Britons could stomach green taxes says poll

According to a poll published this week the British public are ready to accept taxes that encourage environmentally friendly behaviour.

A tax on flights might not be as hard to swallow as politicians fear

A tax on flights might not be as hard to swallow as politicians fear

The ICM poll, published in the Guardian newspaper on Wednesday, February 22, asked if people were prepared to make sacrifices in their own lives to combat climate change and whether they would accept a tax that would make the polluter pay on a personal level.

Almost two thirds of respondents said they would welcome such a tax, while 34% said they were not in favour.

Although answering a poll - particularly one that is essentially asking 'are you good?' - is different to acting on one's intentions, the results have been seen as encouraging by politicians keen to garner votes on their Green credentials.

The Green Party's principal speaker, Keith Taylor, lost no time in bringing the poll to the attention of the Prime Minister, calling on the government to introduce a series of green taxes, saying they would not be as unpopular as it fears.

He said: "The Green Party recognises the positive role that taxation can play in changing behaviour.

"The problem of climate change is not just another factor that can be addressed as and when it's seen to be politically expedient; it is real and happening now and we have to do something about it.

"What this poll shows is that Britons want to see action now, not sometime never.

"As expert after expert, including the Prime Minister's own advisers, warn of the severity of climate change, it is simply unacceptable that gas-guzzling cars are taxed the same amount as more efficient cars, or that insulation and double glazing aren't installed as standard in new homes.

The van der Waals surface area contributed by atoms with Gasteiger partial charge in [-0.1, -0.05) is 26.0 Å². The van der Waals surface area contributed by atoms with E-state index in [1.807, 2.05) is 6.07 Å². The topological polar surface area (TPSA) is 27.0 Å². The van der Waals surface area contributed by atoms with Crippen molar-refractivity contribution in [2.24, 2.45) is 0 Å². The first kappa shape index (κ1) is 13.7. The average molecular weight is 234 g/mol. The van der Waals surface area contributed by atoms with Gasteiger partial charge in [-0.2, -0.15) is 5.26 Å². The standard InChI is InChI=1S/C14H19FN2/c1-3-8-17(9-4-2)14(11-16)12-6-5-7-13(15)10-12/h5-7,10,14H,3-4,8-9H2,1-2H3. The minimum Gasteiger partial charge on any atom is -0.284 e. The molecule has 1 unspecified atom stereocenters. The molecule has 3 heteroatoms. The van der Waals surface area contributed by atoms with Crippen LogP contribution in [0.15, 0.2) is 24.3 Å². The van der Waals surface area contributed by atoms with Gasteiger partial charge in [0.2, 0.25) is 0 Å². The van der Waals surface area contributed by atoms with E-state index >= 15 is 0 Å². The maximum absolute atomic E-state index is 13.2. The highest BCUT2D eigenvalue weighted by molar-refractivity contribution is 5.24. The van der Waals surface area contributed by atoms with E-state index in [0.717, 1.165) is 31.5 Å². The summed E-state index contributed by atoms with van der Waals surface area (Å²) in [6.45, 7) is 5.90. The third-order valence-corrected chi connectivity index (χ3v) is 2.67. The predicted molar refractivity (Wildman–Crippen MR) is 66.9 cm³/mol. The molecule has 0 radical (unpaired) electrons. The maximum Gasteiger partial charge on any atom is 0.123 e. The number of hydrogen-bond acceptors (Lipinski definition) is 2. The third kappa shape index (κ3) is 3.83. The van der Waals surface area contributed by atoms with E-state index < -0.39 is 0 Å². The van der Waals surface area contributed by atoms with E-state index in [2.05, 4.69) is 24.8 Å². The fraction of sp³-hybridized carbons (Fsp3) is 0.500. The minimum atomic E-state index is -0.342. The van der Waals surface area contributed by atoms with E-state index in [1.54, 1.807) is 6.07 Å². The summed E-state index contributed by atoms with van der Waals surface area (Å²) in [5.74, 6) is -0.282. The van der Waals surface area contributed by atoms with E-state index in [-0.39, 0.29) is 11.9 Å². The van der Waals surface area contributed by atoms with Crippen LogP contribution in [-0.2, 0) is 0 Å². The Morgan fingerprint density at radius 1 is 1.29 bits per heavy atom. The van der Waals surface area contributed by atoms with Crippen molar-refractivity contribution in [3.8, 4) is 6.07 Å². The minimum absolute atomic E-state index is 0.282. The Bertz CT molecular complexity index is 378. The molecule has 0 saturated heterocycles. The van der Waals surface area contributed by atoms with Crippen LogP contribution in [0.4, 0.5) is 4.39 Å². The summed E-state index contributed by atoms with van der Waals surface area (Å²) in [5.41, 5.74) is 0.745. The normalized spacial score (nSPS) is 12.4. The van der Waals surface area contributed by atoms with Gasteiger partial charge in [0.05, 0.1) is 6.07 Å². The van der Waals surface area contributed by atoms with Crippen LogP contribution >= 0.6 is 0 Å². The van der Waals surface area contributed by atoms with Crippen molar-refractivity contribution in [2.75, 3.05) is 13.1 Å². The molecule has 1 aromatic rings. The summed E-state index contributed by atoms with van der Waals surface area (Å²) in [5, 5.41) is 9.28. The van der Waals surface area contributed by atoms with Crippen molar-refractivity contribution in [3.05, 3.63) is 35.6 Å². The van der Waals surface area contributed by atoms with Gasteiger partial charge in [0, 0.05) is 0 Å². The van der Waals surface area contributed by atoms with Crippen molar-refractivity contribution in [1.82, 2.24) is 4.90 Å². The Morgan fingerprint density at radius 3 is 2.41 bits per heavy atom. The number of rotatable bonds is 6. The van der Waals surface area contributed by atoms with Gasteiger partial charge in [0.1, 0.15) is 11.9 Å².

"The biggest outrage is the aviation industry, which actively increases its emissions while all other sectors are working towards reducing theirs - and all subsidised by the public.

"Blair prefers to wait for cleaner technology to emerge, rather than tax passengers. You have to wonder where the incentive to develop this technology will come from while the industry remains exempt from any tax, never mind pollution tax.

"It is big business the government is protecting by delaying implementing the 'polluter pays' principle Blair used to espouse, and not the consumer. Britain has shown it wants to do more to avert ecological catastrophe and it is high time the government took climate change as seriously as it pretends to."

The ICM poll also quizzed the public on their perception of potential Prime Ministers in terms of their environmental conviction.

The Conservative's David Cameron came out top of the heap, trailed by Tony Blair and Gordon Brown.

by Sam Bond



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